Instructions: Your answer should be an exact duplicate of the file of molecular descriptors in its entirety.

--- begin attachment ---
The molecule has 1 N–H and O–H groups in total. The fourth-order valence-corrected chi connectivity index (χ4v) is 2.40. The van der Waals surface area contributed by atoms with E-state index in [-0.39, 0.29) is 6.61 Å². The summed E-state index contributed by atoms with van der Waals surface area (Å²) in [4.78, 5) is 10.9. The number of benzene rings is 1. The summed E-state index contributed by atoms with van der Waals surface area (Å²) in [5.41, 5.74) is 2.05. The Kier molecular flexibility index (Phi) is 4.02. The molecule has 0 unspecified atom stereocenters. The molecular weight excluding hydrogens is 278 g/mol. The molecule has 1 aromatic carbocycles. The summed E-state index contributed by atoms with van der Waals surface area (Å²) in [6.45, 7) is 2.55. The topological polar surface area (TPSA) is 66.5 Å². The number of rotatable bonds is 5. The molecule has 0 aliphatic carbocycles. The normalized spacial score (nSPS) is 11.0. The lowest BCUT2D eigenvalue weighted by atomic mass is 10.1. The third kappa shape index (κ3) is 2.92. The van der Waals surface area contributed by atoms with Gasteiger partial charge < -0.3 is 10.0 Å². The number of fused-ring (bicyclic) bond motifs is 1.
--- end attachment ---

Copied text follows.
The molecule has 1 N–H and O–H groups in total. The fourth-order valence-corrected chi connectivity index (χ4v) is 2.40. The van der Waals surface area contributed by atoms with E-state index in [-0.39, 0.29) is 6.61 Å². The summed E-state index contributed by atoms with van der Waals surface area (Å²) in [4.78, 5) is 10.9. The number of benzene rings is 1. The summed E-state index contributed by atoms with van der Waals surface area (Å²) in [5.41, 5.74) is 2.05. The Kier molecular flexibility index (Phi) is 4.02. The molecule has 0 unspecified atom stereocenters. The molecular weight excluding hydrogens is 278 g/mol. The molecule has 1 aromatic carbocycles. The summed E-state index contributed by atoms with van der Waals surface area (Å²) in [6.45, 7) is 2.55. The topological polar surface area (TPSA) is 66.5 Å². The number of rotatable bonds is 5. The molecule has 0 aliphatic carbocycles. The normalized spacial score (nSPS) is 11.0. The lowest BCUT2D eigenvalue weighted by atomic mass is 10.1. The third kappa shape index (κ3) is 2.92. The van der Waals surface area contributed by atoms with Gasteiger partial charge < -0.3 is 10.0 Å². The number of fused-ring (bicyclic) bond motifs is 1.